Parkinson’s disease (PD) is a typical neurodegenerative disease that affects mainly middle-aged and elderly people. In Japan, the prevalence of PD is increasing with the aging population [1]. Patients with PD exhibit characteristic gait disorders related to core motor symptoms, such as rest tremor, muscle rigidity, and bradykinesia. Gait disorders are important features that can directly impair the functional independence and quality of life of patients with PD; however, proper assessment of gait abnormality can be difficult in some patients [2]. In routine clinical practice, PD-related gait disturbance is assessed by visual observation of the gait in the examination room, together with the use of one or more clinical assessment scales, such as the Unified Parkinson’s Disease Rating Scale (UPDRS), the updated version of UPDRS, and Movement Disorder Society-sponsored version of the UPDRS (MDS-UPDRS) [3]. However, no doubt such assessment performed in the confined space of the examination room within a limited test duration has limitations. Based on recent advances in digital medical devices, wearable sensors have been used to provide non-invasive clinical assessment of gait disturbances in patients with PD [4, 5]. The advantages of wearable sensors include the relatively easy and continuous monitoring of the motion states of patients in their daily lives, without any temporal or spatial constraints, and objective assessment of their states [4]. In Japan, a locally-manufactured portable device with built-in tri-axial accelerometer (MIMAMORI-Gait, LSI Medience Corporation, Japan) has been approved for use by the Ministry of Health, Labour and Welfare. It is mainly used to evaluate gait and physical activity in patients with neurodegenerative diseases, such as PD and progressive supranuclear palsy and those with parkinsonism, among other diseases [6,7,8,9,10,11]. Although the use of wearable sensors provides reliable assessment of the gait of PD patients different from the conventional assessment performed in the examination room or laboratory, their use and assessment of gait parameters remain poorly evaluated.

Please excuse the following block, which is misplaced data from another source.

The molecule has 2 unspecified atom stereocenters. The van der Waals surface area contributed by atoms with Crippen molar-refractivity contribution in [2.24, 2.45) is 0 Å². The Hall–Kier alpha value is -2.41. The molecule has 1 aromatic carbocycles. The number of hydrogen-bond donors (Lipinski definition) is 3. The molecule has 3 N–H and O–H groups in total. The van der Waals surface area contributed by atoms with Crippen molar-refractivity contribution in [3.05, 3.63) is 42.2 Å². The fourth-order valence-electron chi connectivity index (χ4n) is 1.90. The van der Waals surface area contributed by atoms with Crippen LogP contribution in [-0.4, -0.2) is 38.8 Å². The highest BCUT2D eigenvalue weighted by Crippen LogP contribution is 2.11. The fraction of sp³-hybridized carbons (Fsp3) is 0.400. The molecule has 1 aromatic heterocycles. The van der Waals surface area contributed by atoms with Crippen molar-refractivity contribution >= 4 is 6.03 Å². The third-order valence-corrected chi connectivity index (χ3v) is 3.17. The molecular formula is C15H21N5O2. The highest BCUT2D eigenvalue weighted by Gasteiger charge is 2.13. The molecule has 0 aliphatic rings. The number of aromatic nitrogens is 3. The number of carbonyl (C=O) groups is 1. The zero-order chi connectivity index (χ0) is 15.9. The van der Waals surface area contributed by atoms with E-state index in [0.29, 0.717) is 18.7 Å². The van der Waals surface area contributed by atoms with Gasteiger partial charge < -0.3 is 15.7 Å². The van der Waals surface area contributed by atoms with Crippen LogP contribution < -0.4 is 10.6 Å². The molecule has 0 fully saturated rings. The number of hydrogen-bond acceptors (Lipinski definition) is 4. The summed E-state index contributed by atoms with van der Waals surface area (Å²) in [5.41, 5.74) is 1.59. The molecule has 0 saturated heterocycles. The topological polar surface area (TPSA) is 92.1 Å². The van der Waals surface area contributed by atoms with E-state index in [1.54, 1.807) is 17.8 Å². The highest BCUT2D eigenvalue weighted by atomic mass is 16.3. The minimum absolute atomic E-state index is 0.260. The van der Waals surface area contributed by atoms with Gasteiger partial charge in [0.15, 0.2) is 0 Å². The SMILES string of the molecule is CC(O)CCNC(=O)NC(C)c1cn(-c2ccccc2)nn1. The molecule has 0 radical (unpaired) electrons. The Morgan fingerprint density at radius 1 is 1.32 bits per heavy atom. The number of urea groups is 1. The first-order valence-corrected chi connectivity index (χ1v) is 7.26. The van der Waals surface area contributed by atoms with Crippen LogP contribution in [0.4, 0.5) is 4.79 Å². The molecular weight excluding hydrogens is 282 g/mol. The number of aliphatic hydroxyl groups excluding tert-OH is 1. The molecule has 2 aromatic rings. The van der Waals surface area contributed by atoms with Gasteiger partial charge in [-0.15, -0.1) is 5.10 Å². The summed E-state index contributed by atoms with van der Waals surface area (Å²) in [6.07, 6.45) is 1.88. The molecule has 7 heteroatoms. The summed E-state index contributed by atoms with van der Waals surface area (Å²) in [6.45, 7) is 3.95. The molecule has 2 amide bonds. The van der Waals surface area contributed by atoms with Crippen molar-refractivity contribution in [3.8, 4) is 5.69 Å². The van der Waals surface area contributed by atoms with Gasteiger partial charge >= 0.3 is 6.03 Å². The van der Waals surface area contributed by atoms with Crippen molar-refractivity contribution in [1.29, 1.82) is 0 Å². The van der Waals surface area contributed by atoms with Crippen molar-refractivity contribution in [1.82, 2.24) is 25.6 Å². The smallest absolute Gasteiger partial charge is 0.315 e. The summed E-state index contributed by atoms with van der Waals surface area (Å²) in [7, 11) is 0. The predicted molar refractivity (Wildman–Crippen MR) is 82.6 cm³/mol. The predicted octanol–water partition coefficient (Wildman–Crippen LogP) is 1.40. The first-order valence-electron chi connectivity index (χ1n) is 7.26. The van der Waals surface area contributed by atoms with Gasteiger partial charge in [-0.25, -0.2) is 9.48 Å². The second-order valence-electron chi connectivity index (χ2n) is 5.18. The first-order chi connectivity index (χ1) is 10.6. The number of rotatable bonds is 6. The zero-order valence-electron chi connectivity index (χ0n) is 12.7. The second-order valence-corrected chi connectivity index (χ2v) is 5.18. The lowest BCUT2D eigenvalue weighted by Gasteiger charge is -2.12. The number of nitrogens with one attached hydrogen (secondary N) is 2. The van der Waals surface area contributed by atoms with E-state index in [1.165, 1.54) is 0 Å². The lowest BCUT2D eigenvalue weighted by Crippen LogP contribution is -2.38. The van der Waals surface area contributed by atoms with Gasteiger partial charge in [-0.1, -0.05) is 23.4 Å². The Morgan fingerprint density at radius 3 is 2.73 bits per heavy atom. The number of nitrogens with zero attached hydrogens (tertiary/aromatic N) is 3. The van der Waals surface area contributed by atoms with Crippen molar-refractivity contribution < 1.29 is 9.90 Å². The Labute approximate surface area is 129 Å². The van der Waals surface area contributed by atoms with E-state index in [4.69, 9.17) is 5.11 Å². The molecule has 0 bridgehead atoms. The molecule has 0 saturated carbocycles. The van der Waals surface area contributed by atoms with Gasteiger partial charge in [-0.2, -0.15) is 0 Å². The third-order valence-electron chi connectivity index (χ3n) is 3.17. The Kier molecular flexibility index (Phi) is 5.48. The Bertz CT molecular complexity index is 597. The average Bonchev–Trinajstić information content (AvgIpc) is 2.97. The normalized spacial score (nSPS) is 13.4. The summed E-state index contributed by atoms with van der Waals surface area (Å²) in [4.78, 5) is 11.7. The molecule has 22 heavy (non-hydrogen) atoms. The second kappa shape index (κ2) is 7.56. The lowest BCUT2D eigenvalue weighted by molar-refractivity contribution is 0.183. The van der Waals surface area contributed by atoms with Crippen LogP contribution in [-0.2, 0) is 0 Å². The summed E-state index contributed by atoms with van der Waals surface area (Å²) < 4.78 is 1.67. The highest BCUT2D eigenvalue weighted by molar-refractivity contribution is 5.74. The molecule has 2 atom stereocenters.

The aim of this study was to determine the gait characteristics of PD patients under free-living conditions. For this purpose, we measured the mean gait cycle duration and mean gait acceleration amplitude in PD patients using the MIMAMORI-Gait sensor, analyzed the gait characteristics, and determined the relation of such characteristics with global cognitive function and motor symptoms.